An Observation on Muslim Peer-Peer Relationships

In observing some Muslim peer-peer relationships:

If you’re a guy, a quick way to get kicked out of your guy-circle of friends is to “not do” something common. That’s because guys are used to being able to do whatever they want without much restriction. Why impose that on yourself?

If you’re a girl, a quick way to get kicked out of/ignored by your girl-circle of friends is to “do” something uncommon. That’s because girls are used to being unable to do whatever they want, in the face of much restriction. Why expose yourself like that?


Never Meant To Die Here: Interstellar, Prometheus, and the Dual Myths of Humanity

Warning: the following review contains SPOILERS.

Do not go gentle into that good night,
Old age should burn and rave at close of day;
Rage, rage against the dying of the light.

Though wise men at their end know dark is right,
Because their words had forked no lightning they
Do not go gentle into that good night.

Good men, the last wave by, crying how bright
Their frail deeds might have danced in a green bay,
Rage, rage against the dying of the light.

Wild men who caught and sang the sun in flight,
And learn, too late, they grieved it on its way,
Do not go gentle into that good night.

Grave men, near death, who see with blinding sight
Blind eyes could blaze like meteors and be gay,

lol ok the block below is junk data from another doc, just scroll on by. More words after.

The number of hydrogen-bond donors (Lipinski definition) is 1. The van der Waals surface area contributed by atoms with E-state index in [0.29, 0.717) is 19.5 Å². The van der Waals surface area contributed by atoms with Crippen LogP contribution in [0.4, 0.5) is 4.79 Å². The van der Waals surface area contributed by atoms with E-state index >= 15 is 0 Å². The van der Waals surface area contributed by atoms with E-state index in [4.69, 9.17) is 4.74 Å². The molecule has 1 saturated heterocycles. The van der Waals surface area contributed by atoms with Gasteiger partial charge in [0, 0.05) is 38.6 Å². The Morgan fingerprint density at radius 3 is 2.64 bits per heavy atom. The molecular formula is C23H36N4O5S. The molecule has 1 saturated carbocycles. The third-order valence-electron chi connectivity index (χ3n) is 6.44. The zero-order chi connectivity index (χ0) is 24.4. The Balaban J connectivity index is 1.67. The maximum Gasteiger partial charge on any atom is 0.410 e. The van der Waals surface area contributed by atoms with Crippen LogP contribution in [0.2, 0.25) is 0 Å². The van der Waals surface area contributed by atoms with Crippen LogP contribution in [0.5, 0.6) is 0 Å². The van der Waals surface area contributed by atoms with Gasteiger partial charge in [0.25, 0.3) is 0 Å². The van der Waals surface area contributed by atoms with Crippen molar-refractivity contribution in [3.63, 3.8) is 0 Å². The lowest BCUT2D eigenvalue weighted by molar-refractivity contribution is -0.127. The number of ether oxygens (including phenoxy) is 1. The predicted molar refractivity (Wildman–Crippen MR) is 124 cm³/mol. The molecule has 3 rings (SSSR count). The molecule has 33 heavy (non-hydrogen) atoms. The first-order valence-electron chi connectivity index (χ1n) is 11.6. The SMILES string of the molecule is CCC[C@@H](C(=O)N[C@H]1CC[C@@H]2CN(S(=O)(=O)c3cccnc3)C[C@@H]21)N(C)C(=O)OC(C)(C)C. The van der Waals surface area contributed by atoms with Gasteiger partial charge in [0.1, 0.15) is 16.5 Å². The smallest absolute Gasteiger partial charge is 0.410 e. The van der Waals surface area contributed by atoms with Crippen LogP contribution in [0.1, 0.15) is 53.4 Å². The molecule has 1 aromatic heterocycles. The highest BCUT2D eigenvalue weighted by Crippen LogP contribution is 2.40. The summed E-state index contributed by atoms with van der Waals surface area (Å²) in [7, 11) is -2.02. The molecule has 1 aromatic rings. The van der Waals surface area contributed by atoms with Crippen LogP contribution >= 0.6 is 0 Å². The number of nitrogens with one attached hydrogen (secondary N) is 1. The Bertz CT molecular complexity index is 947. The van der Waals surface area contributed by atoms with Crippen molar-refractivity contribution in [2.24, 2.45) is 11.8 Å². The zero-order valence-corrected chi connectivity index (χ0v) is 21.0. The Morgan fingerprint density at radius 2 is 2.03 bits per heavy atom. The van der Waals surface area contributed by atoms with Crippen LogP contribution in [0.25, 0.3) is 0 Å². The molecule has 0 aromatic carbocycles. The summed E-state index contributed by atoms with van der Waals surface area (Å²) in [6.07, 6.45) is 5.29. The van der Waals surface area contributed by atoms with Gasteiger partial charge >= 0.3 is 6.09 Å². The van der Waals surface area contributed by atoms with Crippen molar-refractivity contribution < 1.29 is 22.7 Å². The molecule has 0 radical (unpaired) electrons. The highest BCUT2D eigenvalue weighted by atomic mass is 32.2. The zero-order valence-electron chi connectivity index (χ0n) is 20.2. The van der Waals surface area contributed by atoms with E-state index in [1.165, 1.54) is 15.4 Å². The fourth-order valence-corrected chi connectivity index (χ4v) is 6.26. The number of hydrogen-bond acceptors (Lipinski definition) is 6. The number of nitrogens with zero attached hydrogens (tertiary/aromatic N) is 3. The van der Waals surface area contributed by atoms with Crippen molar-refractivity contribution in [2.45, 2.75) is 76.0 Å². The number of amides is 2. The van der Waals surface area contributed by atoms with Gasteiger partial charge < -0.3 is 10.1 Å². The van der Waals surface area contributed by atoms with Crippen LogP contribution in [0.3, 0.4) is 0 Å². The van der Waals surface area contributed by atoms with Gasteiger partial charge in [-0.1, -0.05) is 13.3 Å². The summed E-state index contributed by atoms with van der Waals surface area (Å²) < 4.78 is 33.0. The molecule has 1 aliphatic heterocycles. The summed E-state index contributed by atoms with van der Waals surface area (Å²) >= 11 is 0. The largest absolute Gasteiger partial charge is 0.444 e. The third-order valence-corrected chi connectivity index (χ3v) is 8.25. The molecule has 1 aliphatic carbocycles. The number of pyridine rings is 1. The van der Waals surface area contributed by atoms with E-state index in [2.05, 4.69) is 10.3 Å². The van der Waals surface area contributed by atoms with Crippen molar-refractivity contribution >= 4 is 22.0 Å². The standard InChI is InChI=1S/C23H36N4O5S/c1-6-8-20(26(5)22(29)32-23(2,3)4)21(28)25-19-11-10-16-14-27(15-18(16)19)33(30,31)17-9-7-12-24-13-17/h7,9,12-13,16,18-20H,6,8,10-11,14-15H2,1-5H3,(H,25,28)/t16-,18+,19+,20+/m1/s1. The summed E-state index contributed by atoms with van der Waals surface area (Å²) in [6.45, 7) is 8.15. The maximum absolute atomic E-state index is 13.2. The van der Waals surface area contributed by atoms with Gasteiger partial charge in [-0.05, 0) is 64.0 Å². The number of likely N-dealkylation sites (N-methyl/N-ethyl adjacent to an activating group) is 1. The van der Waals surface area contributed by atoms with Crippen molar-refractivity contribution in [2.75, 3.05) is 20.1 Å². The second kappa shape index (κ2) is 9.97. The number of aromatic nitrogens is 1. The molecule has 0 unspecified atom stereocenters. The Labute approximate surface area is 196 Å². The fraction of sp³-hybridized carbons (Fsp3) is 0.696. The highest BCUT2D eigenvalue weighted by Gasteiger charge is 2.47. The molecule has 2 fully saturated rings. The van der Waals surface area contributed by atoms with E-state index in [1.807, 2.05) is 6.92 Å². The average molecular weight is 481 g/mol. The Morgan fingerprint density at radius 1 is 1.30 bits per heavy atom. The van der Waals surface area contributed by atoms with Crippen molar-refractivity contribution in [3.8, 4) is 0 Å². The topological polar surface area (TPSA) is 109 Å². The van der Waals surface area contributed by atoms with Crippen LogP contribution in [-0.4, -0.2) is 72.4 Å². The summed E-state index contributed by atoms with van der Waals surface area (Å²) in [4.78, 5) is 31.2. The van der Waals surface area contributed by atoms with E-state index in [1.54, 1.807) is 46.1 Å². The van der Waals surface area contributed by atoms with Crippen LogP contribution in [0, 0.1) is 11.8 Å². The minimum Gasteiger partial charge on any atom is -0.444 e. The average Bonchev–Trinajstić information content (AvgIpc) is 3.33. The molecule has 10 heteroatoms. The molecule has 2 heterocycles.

Rage, rage against the dying of the light.

And you, my father, there on the sad height,
Curse, bless, me now with your fierce tears, I pray.
Do not go gentle into that good night.
Rage, rage against the dying of the light

The above poem is repeated in Christopher Nolan’s Interstellar (2014) several times, inspiring our hero Cooper (played by¬†Matthew McConaughey) to cast his personal desires, responsibilities, and property aside and journey into the stars. It also inspires Amelia Brand (Anne Hathaway), researcher and daughter of a famed scientist, to spring for love in moments where her cold, calculating science would do her well.

Interstellar may seem like a movie about Space, Technology, and The Future, but it’s more than that. It’s an allegory to another, older story, which it unfortunately butchers with impunity by the time the credits roll by: The Promethean Myth. Various reviews have claimed, in the weeks following its release in theaters, that Interstellar is really all about religion, or, adversely, really all about opposing religion. But really, it’s about us. More specifically, us, here, in the United States and in 2014.
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Ahl Al-Bayt Forum 2014: Introduction to Western Sufi Movements by Dr. Prof. Marcia Hermansen

Below are some notes I took during the Ahl al Bayt Forum 2014 in Streamwood, IL at the Bait-ul-Ilm center.

Sufism: Islamic “Mysticism?”

If this definition is to be believed, one must properly define mysticism. Culturally and popularly, the word invokes several other terms:

-Mystery and occultism

-Popular religion and cultural relevance (note that this point lies in contrary to the first)

-Deviance and innovation to a monolithic reality

There are obviously stark differences in the way that people treat Sufism, depending, of course, on the time and place they are witnessing it, the ways it is being manifested in its own cultural milieu, and the public exposure to Sufi practices and practitioners. Most of the time, the topic of Sufism as a particular and separate issue is regarded as “bid’ah” in Sunni circles, but in Shi’i circles, the criticism is of another nature: “They don’t work! They are lazy!” Shi’is usually don’t take issue with some of the practices that make Sunnis uncomfortable, such as calling upon the dead or visiting their shrines. Continue reading